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CD Review

Johann Sebastian Bach


  • Partita in B Flat Major, BWV 825
  • Partita in C minor, BWV 826
  • Partita in A minor, BWV 827
  • Partita in D Major, BWV 828
  • Partita in G Major, BWV 829
  • Partita in E minor, BWV 830
Igor Levit, Piano
Notes by Martin Geck
Sony 8884307630 2CDs
Find it at AmazonFind it at Amazon UKFind it at Amazon GermanyFind it at Amazon CanadaFind it at Amazon FranceFind it at Amazon JapanOrder Now from Find it at JPC
Also available as an import: Amazon - UK - Germany - Canada - France - Japan

Many critics, musicologists and music lovers believe Glenn Gould is the supreme interpreter of the Partitas, Goldberg Variations, and other keyboard works of J.S. Bach. Gould was certainly a giant in this repertory, despite what was arguably a somewhat lopsided take on the music: Gould was intellectually brilliant in his approach alright but emotionally cool, maybe even icy. Well, to those who believe Gould was not quite the last word on Bach, this new recording by the brilliant young Igor Levit may be the perfect antidote. Gould generally employed brisk tempos and relatively little legato phrasing. Levit doesn't exactly pour on the legato, but he does give the music a more flowing manner, much like you would hear in a traditional performance of a Beethoven sonata. With a few exceptions his tempos are generally not very fast, yet he never plods or bogs down either. He is a centrist, damning as that description might sound to some. But he is an intelligent, sensitive centrist who delivers this music with consistent feeling and good taste.

Levit can plumb the depths of Bach's psyche for its rich profundities: try the Allemande from Partita #4 or the Sarabande in #1. In both these pieces tempos are expansive, but Levit's sensitive phrasing finds a bountiful intellectual and emotional yield. Although he is often moderate or even slow in his tempo choices, Levit can scurry or turn red-hot when called for: try either of the Gigues from #1 or #4 or the Scherzo from #3, the latter two being utterly breathless and breathtaking accounts where none of Bach's intricate writing is smudged or slighted. Neither does Levit make the music sound stiff or overly dignified: try the Fantasia from #3 or the Allemande from #5. In these pieces he plays with ease and flexibility as main lines and inner voices appear alternately with a natural sense of flow. Some pianists who play Bach often miss or shortchange the playful character in the music. Levit rarely overlooks that quality: try the Tempo di Menuetto and Passepied from #5 to hear truly spirited, deftly nuanced accounts of these charming pieces. There are numerous other splendid performances throughout these sets, including both the Toccata and Gigue from #6.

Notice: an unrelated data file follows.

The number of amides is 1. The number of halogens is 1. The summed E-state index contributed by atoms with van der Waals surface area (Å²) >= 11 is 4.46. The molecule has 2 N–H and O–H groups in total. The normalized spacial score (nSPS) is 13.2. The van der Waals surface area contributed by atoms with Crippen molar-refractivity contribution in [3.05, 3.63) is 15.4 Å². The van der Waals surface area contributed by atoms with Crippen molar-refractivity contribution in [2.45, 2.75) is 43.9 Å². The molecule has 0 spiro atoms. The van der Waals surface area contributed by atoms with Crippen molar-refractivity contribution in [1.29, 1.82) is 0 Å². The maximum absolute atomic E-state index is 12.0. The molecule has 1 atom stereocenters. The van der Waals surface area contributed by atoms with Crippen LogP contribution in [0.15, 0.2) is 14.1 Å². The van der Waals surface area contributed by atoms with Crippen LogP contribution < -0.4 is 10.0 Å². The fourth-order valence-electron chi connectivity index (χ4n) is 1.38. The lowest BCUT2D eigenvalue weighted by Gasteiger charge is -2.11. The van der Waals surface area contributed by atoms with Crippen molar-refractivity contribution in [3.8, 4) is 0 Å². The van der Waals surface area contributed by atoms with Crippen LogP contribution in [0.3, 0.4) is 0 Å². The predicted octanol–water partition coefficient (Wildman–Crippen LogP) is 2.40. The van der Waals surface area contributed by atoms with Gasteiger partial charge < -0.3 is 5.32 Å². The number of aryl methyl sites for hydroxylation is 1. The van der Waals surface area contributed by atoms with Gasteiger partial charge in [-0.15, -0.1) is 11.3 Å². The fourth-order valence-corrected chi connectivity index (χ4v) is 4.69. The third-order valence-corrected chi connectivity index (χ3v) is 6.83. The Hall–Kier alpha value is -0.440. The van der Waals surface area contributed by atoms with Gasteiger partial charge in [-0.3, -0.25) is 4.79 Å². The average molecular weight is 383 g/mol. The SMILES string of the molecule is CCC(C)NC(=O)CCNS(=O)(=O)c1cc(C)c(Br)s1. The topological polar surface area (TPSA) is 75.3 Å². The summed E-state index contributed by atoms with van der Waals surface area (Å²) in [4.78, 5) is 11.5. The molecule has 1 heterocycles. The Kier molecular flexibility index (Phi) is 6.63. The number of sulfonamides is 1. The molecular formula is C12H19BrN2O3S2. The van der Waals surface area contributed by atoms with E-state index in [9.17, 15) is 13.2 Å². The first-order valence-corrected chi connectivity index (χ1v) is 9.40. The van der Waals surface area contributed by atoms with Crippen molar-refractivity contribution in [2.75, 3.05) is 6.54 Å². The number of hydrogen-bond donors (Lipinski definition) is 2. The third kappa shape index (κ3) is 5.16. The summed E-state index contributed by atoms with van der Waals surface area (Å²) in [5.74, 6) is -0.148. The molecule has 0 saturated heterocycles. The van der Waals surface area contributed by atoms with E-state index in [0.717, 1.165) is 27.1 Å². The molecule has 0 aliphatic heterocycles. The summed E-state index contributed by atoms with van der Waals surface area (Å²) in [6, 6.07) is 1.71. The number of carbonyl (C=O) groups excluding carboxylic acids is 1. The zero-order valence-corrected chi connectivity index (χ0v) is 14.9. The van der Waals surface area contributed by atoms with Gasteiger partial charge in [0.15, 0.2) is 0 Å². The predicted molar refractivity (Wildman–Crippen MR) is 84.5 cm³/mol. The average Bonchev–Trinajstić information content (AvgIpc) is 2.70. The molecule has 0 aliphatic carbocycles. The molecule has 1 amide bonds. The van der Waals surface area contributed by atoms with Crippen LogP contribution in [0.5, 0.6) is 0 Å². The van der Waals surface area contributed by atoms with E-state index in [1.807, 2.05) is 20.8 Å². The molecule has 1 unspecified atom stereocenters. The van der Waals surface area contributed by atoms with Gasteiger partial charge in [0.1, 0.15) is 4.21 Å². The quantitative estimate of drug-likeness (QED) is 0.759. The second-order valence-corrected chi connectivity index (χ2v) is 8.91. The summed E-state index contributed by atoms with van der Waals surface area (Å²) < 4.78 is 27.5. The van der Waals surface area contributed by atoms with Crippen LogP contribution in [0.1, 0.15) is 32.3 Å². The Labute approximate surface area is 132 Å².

I could go on citing other examples too, but suffice it to say that Levit, whose first recording for Sony was a spectacular 2-disc set of the last five Beethoven piano sonatas (Sony Classical 8883-70387-2), now establishes himself as a major interpreter of the keyboard works of J.S. Bach. Sony's sound reproduction is vivid and powerful. Highly recommended.

Copyright © 2014, Robert Cummings